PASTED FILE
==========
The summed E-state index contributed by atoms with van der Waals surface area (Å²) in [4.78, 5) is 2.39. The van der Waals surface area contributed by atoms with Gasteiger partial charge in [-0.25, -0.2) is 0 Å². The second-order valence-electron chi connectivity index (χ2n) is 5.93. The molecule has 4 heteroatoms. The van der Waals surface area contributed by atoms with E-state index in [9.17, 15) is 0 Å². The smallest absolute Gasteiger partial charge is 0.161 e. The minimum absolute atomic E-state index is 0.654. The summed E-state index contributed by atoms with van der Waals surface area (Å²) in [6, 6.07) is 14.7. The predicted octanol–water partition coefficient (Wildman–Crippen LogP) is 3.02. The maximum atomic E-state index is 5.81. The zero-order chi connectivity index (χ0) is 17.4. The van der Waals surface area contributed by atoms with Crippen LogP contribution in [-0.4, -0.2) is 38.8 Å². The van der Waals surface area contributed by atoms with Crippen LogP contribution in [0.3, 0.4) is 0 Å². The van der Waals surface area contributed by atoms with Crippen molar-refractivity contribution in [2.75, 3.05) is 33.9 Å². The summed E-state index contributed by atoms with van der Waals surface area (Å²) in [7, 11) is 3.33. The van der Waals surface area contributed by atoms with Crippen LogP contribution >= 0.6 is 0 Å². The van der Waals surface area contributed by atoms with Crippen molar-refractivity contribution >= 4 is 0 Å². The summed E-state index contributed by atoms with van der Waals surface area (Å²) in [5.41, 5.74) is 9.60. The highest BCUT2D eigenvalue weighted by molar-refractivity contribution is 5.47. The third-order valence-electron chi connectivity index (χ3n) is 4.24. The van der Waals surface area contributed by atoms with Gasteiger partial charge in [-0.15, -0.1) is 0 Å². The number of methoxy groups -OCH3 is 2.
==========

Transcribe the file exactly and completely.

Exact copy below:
The summed E-state index contributed by atoms with van der Waals surface area (Å²) in [4.78, 5) is 2.39. The van der Waals surface area contributed by atoms with Gasteiger partial charge in [-0.25, -0.2) is 0 Å². The second-order valence-electron chi connectivity index (χ2n) is 5.93. The molecule has 4 heteroatoms. The van der Waals surface area contributed by atoms with E-state index in [9.17, 15) is 0 Å². The smallest absolute Gasteiger partial charge is 0.161 e. The minimum absolute atomic E-state index is 0.654. The summed E-state index contributed by atoms with van der Waals surface area (Å²) in [6, 6.07) is 14.7. The predicted octanol–water partition coefficient (Wildman–Crippen LogP) is 3.02. The maximum atomic E-state index is 5.81. The zero-order chi connectivity index (χ0) is 17.4. The van der Waals surface area contributed by atoms with Crippen LogP contribution in [-0.4, -0.2) is 38.8 Å². The van der Waals surface area contributed by atoms with Crippen LogP contribution in [0.3, 0.4) is 0 Å². The van der Waals surface area contributed by atoms with Crippen molar-refractivity contribution in [2.75, 3.05) is 33.9 Å². The summed E-state index contributed by atoms with van der Waals surface area (Å²) in [7, 11) is 3.33. The van der Waals surface area contributed by atoms with Crippen LogP contribution >= 0.6 is 0 Å². The van der Waals surface area contributed by atoms with Crippen molar-refractivity contribution >= 4 is 0 Å². The summed E-state index contributed by atoms with van der Waals surface area (Å²) in [5.41, 5.74) is 9.60. The highest BCUT2D eigenvalue weighted by molar-refractivity contribution is 5.47. The third-order valence-electron chi connectivity index (χ3n) is 4.24. The van der Waals surface area contributed by atoms with Gasteiger partial charge in [-0.15, -0.1) is 0 Å². The number of methoxy groups -OCH3 is 2.